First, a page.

CDC Report Shows Tooth Decay Rose for Preschoolers, Fell for All Others
Two studies of oral health in America conducted by the Centers for Disease Control and Prevention (CDC) show that tooth decay in preschool children increased between 1988 and 2004, while it decreased for all other age groups.
The agency's 1988-1994 study shows tooth decay in 24 percent of children from two to five years old. Their 1999-2004 study shows an increase to 28 percent. Tooth decay in the permanent teeth of children six to 11 years old improved from 25 percent in the earlier study to 21 percent in the later. For adolescents 12 to 19 years old, the improvement was from 68 percent to 59 percent.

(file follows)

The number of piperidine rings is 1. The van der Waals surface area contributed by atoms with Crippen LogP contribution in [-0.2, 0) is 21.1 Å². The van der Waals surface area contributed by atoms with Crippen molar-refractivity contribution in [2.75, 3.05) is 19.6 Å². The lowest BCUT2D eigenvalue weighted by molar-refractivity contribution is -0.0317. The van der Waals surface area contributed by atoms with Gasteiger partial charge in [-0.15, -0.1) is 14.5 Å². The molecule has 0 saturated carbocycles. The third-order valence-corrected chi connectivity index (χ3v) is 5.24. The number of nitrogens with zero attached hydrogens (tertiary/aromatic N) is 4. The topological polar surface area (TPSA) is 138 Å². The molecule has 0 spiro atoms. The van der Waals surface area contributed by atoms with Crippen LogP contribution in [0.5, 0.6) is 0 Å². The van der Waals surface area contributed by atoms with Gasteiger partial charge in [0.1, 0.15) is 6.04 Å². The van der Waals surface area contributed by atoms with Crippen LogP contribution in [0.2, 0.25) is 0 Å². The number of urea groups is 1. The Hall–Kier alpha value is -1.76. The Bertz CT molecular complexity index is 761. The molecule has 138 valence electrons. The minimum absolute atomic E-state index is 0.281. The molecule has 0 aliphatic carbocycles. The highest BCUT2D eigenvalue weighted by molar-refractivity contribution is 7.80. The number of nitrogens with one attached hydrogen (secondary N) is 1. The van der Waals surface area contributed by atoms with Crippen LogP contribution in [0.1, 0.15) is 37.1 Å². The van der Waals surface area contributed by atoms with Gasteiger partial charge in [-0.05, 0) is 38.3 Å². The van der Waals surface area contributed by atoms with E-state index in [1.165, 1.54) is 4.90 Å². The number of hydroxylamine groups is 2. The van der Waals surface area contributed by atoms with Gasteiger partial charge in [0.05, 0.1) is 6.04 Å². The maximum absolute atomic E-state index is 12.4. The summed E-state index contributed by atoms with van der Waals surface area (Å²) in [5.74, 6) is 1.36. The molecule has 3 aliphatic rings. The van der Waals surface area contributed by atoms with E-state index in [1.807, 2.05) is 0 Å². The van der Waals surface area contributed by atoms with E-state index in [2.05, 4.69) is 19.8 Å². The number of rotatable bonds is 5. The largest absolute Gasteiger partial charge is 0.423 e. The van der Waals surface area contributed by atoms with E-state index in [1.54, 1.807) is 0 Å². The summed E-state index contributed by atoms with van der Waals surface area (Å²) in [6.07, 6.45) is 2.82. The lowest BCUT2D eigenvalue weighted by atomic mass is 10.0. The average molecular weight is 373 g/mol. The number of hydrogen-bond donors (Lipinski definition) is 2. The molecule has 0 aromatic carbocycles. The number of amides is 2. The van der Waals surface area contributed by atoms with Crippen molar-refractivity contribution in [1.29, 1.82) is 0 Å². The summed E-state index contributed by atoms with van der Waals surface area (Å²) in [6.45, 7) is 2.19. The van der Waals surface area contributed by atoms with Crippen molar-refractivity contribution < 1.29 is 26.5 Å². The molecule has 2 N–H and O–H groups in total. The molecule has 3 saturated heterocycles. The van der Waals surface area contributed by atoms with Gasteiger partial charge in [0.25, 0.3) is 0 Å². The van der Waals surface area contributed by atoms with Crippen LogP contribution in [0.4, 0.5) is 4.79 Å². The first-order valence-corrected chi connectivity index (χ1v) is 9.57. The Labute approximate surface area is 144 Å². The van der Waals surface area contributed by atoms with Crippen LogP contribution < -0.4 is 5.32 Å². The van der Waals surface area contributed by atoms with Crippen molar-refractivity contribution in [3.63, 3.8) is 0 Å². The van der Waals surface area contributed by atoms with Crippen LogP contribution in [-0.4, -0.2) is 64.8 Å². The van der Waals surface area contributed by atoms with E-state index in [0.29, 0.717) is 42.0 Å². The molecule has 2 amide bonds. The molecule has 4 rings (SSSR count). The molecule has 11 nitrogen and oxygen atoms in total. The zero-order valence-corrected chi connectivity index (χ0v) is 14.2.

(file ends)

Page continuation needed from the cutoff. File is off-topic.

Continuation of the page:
One possible reason for the improved figures for permanent teeth is an increase in the use of dental sealants. During the first period, 22 percent of children six to 11 years old had their teeth sealed; during the second, 30 percent. Among those 12 to 19 years old, the percentage increased from 18 to 38 percent.
The CDC studies show improvements in the oral health of adults, possibly aided by more frequent visits to the dentist. Among those 20 to 64 years old, 60 percent of those in the first study reported having seen a dentist in the previous year; the percentage rose to 66 in the second study.
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